Future Millionaires: Top Distressed Stocks for Your Long-term Portfolio

Buying top stocks, such as Air Canada (TSX:AC), for less than they’re worth is a time-tested way to build wealth.

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Buying top stocks for less than they’re worth is a time-tested way to build wealth. The savviest investors wait until a company is in distress to snap up shares at a discount. With the ongoing market crash, investors have pushed several companies and industries to the point of distress. 

Investing in these distressed top stocks isn’t for the faint of heart. Investors seem to be pricing these stocks for failure. Debt and a total lack of income over the next few months could push these companies over the edge, so beware. 

Here are the top two distressed assets that could deliver immense returns over the next few years — provided they can survive this one. 

Brookfield Property

Commercial property has suffered incredible losses this month. Several tenants have been unable to pay their rents. If the situation doesn’t improve in a few months, household names such as Brookfield Property Partners (TSX:BPY.UN)(NASDAQ:BPY) could be left in an impossible situation. 

This top stock has lost nearly two-thirds of its value. The dividend yield currently stands at 17.9%. However, the chances of Brookfield actually paying the same dividend this year are low. Their offices and malls across the world are nearly empty. Several tenants are on the brink of distress. 

Nevertheless, the company is sponsored by one of the most robust wealth management companies in the world. Also, the property portfolio is absolutely stunning.

From London’s Canary Wharf to 1 Manhattan West in New York, this portfolio of real estate is irreplaceable. I believe Brookfield Property is the ultimate contrarian bet for investors willing to take a risk this year.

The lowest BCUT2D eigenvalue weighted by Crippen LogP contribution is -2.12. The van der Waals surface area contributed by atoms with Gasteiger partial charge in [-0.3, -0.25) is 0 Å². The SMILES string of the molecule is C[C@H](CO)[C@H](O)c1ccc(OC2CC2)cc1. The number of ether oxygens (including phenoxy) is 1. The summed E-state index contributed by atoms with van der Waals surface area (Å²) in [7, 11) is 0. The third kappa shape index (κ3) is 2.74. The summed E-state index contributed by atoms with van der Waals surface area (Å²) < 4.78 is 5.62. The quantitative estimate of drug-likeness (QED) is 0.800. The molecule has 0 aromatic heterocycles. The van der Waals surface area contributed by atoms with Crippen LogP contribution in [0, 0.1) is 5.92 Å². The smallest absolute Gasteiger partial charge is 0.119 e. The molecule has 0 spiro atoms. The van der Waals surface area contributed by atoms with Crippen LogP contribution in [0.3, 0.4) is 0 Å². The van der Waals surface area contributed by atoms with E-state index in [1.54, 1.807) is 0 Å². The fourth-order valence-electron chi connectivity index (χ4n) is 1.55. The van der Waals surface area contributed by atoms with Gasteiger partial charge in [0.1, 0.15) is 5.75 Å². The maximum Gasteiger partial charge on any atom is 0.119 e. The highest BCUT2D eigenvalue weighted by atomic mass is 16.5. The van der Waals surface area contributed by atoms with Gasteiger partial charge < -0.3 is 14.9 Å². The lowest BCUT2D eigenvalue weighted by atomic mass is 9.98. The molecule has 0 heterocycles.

If the shutdown ends sooner than expected, Brookfield could turn some investors into millionaires as the stock bounces back. 

Air Canada

Airline stocks are absolutely fascinating. No one is flying at the moment. But this situation can’t last forever. Soon, the skies will be filled with airplanes again. The question is, under which banner?

Airlines are capital-intensive and the companies are over-leveraged, which makes a few bankruptcies in the industry likely. However, Air Canada (TSX:AC)(TSX.AC.B) has taken steps to protect itself. The company has cut staff and senior managers have taken a severe pay cut. 

Air Canada has $7 billion in current assets. It also added $1 billion to its cash hoard by drawing down its credit facilities. Even that $8 billion cash hoard might not be enough to pay off its debt ($9.24 billion).

While there’s a chance the Canadian government will step in and bail the company out, such a rescue is far from certain at this moment. 

Investors with the stomach for unbelievable risk should add Canada’s largest airline to their list. After the previous economic crisis, this top stock returned a jaw-dropping 5,960% return. History could repeat itself this time. 

Bottom line

After the recent crash, there are plenty of distressed assets on the stock market. As we enter a gloomy economic climate, some of these distressed assets will undoubtedly collapse. However, the ones that survive could bounce back stronger. 

Well-placed distressed stocks like Brookfield Property Partners and Air Canada could deliver stunning returns over the next few years.

This could be your chance to multiply wealth and become a millionaire through stocks. 

This article represents the opinion of the writer, who may disagree with the “official” recommendation position of a Motley Fool premium service or advisor. We’re Motley! Questioning an investing thesis — even one of our own — helps us all think critically about investing and make decisions that help us become smarter, happier, and richer, so we sometimes publish articles that may not be in line with recommendations, rankings or other content.

Fool contributor VRaisinghani has no position in any of the stocks mentioned. The Motley Fool recommends Brookfield Property Partners LP.

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